The Q&A Archives: Hydrangea plant

Question: Hi,
I have three very tall 6 FT Hydrangea plants (all side by side), Very beautiful. They recently started to bloom flowers everywhere rose color, lavender, blue , lime and light pink flowers .... recently our gardner decided to cut out with a chain saw a section of my hyrgrangea - he shaved most the new leaves, flowers & new emerging flower buds. He also chopped out various pieces of wood that had new vine-leaves appearing. It was hit or miss with the chopping of the flowers & wood as some leaves and flowers were left untouched. The Hydrangea now has varioius sizes of bare wood and uneven distribtuion of blooming leaves/flowers vs chopped leaves & flowers. He then proceeded to the next bush, but this time he decided to cut out the new flower buds just appearing (these flowers had not bloomed yet) , but this time he did not cut any of the leaves or wood. again it was hit or miss with the various cutting of the flower buds. What a disaster! I called him and he said the Hydrangeas were getting too bushy. Does this sound right? I tried to explain to him that the Hydrangea was not too bushy. I told him that any pruning should be done after all the flowers & leaves have completely bloomed/dried out etc and are ready to be pruned back to keep the growth & height consistent. He said it will grow back fast. Will this area grow back this summer and catch up with the others? or will I have to fix it in the fall? he was cutting out pieces of wood with emerging leaves and flowers? last year I did a slight purning in the fall of all the old flowers and any of the dead wood. we are debating if we should hire another gardner.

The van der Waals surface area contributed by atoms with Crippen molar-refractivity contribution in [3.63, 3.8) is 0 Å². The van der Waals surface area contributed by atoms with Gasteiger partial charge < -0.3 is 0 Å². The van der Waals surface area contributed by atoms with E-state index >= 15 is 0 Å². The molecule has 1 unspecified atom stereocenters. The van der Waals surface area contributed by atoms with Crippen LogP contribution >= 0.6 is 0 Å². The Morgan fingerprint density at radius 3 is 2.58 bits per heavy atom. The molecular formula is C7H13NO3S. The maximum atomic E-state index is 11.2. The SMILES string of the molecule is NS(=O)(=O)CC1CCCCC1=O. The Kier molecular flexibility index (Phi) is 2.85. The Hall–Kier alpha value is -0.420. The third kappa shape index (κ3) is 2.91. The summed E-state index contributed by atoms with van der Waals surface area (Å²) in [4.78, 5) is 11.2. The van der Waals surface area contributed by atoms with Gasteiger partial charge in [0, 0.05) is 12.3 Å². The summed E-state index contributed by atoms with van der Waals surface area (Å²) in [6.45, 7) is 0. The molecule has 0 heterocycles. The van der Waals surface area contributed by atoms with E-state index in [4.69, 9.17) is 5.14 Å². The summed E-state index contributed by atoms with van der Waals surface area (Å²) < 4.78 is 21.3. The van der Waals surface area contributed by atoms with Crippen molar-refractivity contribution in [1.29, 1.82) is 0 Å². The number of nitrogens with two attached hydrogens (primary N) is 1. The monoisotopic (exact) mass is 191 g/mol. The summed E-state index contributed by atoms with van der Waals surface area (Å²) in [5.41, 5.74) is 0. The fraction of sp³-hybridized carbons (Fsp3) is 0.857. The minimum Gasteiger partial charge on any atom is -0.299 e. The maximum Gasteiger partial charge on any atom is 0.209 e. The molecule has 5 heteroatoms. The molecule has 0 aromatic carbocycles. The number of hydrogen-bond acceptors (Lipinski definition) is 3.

Answer: The damage is obiviously already done and you won't have the lovely flower display that you anticipated. You're right, hydrangeas should be pruned after they've finished flowering, not before. However, an established hydrangea will overcome the shock of poor pruning and yours will probably rebound later this summer. I'd wait until this winter to do any additional pruning. You may want to even things up and it's easier when all you see is bare wood as opposed to branches in full foliage. In my garden, I prune my hydrangeas back to knee-high during the winter months. In the spring the bare stems produce lots of new flowering stems. I also completely remove any obviously dead stems growing from the center of the plant. This keeps the shrubs in constant renewal and I always have lots of flowers. Maybe this is the type of pruning you can try this winter. There will be less debris to have to cart off, and you'll be able to see what you're cutting. Best wishes with your hydrangeas!

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